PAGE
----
The difficult decision to send my rising 4th and 6th graders back to school in person was not a decision that was made without many prayers, discussions, and research.
So, why did I choose the brick and mortar charter school for the fall? My kids are starting in a brand new charter school, which is large enough to allow for social distancing and no masks in the classroom. I did not want my children wearing masks all day. I’m not looking to debate anyone — I am just communicating the decision my husband and I have made in the best interests of our family.
How did we end up choosing a charter school? I’ve always been a fan of charter schools, and this year, it was time to pick a new one. We outgrew our former school, and I began looking for an alternative last fall and stumbled upon Cornerstone Classical Academy. I met with the principal, Dr. Williams, in December and was thoroughly impressed with her, the plan for the new school, the reputation of Hillsdale College, etc. And to make my decision easier, my 4th and 6th graders would be on the same campus with the same schedule.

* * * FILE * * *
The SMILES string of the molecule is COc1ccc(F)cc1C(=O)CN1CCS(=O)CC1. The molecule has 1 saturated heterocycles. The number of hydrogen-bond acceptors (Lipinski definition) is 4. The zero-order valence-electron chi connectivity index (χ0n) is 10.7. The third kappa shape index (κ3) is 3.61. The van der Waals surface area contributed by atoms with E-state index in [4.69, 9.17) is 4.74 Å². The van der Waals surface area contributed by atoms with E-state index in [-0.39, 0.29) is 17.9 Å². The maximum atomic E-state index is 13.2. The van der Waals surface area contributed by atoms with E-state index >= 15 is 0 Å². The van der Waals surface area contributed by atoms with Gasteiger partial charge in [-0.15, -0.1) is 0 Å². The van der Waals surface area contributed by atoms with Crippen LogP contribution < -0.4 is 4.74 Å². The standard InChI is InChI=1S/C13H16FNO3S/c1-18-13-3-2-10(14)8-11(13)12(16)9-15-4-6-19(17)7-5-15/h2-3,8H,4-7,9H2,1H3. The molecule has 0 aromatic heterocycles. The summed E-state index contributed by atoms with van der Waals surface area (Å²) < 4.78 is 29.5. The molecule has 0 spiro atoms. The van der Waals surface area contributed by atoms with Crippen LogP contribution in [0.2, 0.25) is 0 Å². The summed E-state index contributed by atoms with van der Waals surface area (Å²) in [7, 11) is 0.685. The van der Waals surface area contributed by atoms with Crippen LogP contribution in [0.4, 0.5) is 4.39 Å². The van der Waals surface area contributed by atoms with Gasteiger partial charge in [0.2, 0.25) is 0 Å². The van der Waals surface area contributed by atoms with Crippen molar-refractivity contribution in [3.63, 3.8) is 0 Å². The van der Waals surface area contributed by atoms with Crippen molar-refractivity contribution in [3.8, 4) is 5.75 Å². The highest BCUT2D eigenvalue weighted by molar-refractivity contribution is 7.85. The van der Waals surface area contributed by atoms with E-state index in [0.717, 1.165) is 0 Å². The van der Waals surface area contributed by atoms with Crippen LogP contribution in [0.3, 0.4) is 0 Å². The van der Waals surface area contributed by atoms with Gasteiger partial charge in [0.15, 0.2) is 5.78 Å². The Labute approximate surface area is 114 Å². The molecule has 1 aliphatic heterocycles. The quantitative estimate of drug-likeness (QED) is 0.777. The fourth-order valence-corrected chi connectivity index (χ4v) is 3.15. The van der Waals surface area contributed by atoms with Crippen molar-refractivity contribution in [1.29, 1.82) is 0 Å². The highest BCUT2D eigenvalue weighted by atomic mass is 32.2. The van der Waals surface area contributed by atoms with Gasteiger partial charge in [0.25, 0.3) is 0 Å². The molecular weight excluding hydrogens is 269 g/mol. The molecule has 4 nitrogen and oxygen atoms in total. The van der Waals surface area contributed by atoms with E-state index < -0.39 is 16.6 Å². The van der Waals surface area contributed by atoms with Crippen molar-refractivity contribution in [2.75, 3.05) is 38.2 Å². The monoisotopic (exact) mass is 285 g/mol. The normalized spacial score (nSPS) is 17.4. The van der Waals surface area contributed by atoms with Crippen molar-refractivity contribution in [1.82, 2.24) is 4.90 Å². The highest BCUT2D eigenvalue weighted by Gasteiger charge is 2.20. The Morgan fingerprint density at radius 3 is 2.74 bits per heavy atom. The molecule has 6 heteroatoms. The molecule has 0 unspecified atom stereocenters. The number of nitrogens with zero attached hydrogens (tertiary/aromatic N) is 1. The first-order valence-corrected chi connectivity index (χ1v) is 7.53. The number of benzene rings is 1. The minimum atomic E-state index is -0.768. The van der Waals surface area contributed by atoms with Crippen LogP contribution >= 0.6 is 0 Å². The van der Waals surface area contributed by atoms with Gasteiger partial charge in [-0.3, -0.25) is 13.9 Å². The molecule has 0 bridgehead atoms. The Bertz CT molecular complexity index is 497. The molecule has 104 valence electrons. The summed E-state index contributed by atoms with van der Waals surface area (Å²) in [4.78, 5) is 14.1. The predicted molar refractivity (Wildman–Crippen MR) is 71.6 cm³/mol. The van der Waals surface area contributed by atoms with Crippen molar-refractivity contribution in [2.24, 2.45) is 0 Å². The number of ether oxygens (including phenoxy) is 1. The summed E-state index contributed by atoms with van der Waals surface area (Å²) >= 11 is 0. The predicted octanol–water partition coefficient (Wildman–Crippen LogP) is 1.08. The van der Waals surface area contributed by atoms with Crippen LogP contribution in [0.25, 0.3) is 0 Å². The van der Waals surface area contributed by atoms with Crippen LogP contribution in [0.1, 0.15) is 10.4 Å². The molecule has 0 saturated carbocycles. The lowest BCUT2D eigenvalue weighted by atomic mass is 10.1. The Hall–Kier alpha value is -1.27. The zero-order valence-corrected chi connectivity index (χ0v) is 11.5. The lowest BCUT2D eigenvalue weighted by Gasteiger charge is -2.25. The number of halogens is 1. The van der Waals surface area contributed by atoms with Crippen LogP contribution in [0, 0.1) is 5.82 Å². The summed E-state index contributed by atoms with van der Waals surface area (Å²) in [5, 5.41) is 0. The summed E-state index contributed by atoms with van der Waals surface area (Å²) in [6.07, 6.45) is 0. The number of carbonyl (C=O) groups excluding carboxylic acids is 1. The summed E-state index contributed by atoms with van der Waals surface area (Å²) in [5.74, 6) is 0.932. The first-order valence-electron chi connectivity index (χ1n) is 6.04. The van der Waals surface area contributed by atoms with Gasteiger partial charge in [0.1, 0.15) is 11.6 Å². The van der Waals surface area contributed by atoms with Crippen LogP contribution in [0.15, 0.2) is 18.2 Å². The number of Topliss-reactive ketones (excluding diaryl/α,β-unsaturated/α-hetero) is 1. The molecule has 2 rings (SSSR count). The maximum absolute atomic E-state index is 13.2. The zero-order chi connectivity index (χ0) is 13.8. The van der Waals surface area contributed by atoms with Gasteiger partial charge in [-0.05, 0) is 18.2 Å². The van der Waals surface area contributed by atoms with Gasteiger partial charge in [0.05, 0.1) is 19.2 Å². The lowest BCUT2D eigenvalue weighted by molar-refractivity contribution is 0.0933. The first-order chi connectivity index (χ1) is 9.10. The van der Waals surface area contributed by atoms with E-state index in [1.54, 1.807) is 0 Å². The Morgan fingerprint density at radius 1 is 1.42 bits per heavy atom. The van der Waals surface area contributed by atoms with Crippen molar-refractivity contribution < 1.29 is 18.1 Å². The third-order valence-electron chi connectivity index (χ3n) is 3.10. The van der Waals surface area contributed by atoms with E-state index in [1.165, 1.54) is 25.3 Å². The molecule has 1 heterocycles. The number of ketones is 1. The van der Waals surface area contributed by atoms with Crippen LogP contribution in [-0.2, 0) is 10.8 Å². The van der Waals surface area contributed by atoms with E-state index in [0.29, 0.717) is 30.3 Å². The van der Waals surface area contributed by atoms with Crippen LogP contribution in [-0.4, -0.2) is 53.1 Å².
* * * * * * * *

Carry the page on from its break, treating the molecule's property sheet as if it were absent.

Distance learning was not successful, especially with an IEP. When schools switched to distance learning in March, I was still working full time from home while managing their schoolwork. I did not like the way their school handled the distance learning — but I knew this wasn’t “homeschool.” If my circumstances were different, I would consider homeschooling full time. However, one of my children has an IEP (Individualized Education Program) and requires additional educational services. They did not receive services during the months we were forced to engage in distance learning. Knowing my child would receive their much-needed IEP services in a brick-and-mortar school made my decision to return my children to school easier.
Aren’t you worried about the virus?
My husband and I have both been exposed to COVID-positive co-workers and have tested negative. I have spent two weeks in quarantine this summer and waited 11 days to receive results. We are not around immune-compromised people and are in overall good health. We are ready to return to school, as normally as we possibly can. Each parent will need to make the decision that is best for their own family.